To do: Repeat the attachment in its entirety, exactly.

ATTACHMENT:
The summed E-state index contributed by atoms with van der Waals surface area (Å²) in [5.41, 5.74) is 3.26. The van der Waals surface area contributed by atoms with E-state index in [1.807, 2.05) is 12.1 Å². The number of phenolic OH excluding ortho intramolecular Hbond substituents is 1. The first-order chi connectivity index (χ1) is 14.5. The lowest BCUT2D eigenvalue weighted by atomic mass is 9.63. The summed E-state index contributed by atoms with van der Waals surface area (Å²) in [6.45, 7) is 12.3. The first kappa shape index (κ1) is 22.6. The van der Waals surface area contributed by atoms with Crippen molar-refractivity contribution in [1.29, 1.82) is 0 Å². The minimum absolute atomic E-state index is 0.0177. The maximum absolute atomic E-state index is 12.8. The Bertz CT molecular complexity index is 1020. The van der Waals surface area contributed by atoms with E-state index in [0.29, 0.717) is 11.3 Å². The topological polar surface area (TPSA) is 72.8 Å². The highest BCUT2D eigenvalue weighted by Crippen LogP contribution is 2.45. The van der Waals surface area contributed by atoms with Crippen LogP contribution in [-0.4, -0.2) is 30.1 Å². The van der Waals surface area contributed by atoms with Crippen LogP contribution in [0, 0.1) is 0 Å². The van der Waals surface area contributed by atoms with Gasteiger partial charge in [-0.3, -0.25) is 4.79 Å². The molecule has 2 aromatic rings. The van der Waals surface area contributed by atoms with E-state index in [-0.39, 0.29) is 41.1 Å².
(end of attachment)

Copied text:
The summed E-state index contributed by atoms with van der Waals surface area (Å²) in [5.41, 5.74) is 3.26. The van der Waals surface area contributed by atoms with E-state index in [1.807, 2.05) is 12.1 Å². The number of phenolic OH excluding ortho intramolecular Hbond substituents is 1. The first-order chi connectivity index (χ1) is 14.5. The lowest BCUT2D eigenvalue weighted by atomic mass is 9.63. The summed E-state index contributed by atoms with van der Waals surface area (Å²) in [6.45, 7) is 12.3. The first kappa shape index (κ1) is 22.6. The van der Waals surface area contributed by atoms with Crippen molar-refractivity contribution in [1.29, 1.82) is 0 Å². The minimum absolute atomic E-state index is 0.0177. The maximum absolute atomic E-state index is 12.8. The Bertz CT molecular complexity index is 1020. The van der Waals surface area contributed by atoms with E-state index in [0.29, 0.717) is 11.3 Å². The topological polar surface area (TPSA) is 72.8 Å². The highest BCUT2D eigenvalue weighted by Crippen LogP contribution is 2.45. The van der Waals surface area contributed by atoms with Crippen LogP contribution in [-0.4, -0.2) is 30.1 Å². The van der Waals surface area contributed by atoms with Crippen LogP contribution in [0, 0.1) is 0 Å². The van der Waals surface area contributed by atoms with Gasteiger partial charge in [-0.3, -0.25) is 4.79 Å². The molecule has 2 aromatic rings. The van der Waals surface area contributed by atoms with E-state index in [-0.39, 0.29) is 41.1 Å².